Moving companies: how to plan ahead and pick the right one

Click to play video: 'Moving companies: how to plan ahead and pick the right one' Moving companies: how to plan ahead and pick the right one
WATCH ABOVE: Global’s Tony Tighe has a look at the biggest mistake consumers make when it comes to choosing moving companies and tips to get the best value for your money – Jul 7, 2016

Summer is the peak season for moving and it’s when the Better Business Bureau (BBB) braces for the most complaints.

“Moving is always a Top 10 complaint for us,” said Leah Brownridge with the Calgary BBB. “The most common disputes that we see are over contract issues.”

The biggest mistake consumers make is not planning ahead or taking the time to check out movers.

When choosing a company, get two or three estimates in writing. You should also make sure the mover comes to your house–don’t make arrangements over the phone.

Story continues below advertisement

“That written estimate is essential in moves because it will clearly outline what the expectations are for you and the mover, what exactly they are required to be moving and also what the expectations are once you arrive at your new place,” Brownridge said.

“The problem that we see is people assuming something different than what the actual moving company is under the impression of what they are being asked to do.”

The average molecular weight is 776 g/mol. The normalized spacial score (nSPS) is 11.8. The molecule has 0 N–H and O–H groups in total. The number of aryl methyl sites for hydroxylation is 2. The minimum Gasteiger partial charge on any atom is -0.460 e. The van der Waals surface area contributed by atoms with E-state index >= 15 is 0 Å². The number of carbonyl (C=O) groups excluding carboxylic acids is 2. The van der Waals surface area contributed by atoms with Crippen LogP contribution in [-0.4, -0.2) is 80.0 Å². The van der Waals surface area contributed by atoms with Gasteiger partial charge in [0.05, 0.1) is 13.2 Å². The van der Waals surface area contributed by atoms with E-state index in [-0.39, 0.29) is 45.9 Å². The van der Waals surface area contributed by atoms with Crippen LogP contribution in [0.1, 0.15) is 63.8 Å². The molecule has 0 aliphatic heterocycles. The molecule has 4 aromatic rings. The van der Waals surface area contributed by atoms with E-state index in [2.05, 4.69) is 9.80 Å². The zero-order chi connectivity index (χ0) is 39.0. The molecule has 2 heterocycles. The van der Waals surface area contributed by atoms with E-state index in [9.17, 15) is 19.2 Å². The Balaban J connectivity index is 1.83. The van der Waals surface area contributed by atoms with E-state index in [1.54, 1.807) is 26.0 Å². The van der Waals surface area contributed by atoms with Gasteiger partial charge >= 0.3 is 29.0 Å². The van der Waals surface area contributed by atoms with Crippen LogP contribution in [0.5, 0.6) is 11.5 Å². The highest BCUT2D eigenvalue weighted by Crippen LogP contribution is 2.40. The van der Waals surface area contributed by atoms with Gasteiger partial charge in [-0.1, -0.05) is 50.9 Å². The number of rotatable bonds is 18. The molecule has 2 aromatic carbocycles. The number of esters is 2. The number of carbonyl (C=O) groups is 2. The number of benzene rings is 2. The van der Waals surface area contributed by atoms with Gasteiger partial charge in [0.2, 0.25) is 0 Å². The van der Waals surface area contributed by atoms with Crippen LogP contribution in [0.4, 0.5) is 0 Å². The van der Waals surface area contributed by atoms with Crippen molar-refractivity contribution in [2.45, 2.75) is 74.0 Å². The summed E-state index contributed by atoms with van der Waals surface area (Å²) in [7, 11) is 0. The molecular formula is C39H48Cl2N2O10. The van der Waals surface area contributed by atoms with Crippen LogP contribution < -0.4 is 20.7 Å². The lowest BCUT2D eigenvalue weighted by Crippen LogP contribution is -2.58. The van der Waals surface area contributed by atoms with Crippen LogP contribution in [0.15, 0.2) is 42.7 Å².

She also said it’s important to ask if the mover will be using their own trucks and workers. Some companies will sub-contract their work to another company and may not be aware of details negotiated with the original company.

Stay in contact with the mover weekly before the moving date and verify when they are arriving the day before to avoid delays or missed delivery and pickup dates.

Ask about insurance or coverage for damaged or lost items. Most movers do not provide replacement value and you may have to buy extra coverage. Also check with your own insurance company on coverage in your policy.

“Don’t assume that just because something is damaged during the move it’s automatically covered by the mover. If something that you packed yourself is damaged in the move then the mover may not cover it,” Brownridge said.

Ask the mover for references, Google their name on the Internet and call the BBB for the company’s complaint history.

Story continues below advertisement

You should also clarify how the company charges for the move.

Long-distance moves are based on weight and mileage, while a local move is based on an hourly rate.

Here are more tips to help plan a trouble-free move from the BBB and the Canadian Association of Movers:

Better Business Bureau

Canadian Association of Movers


Sponsored content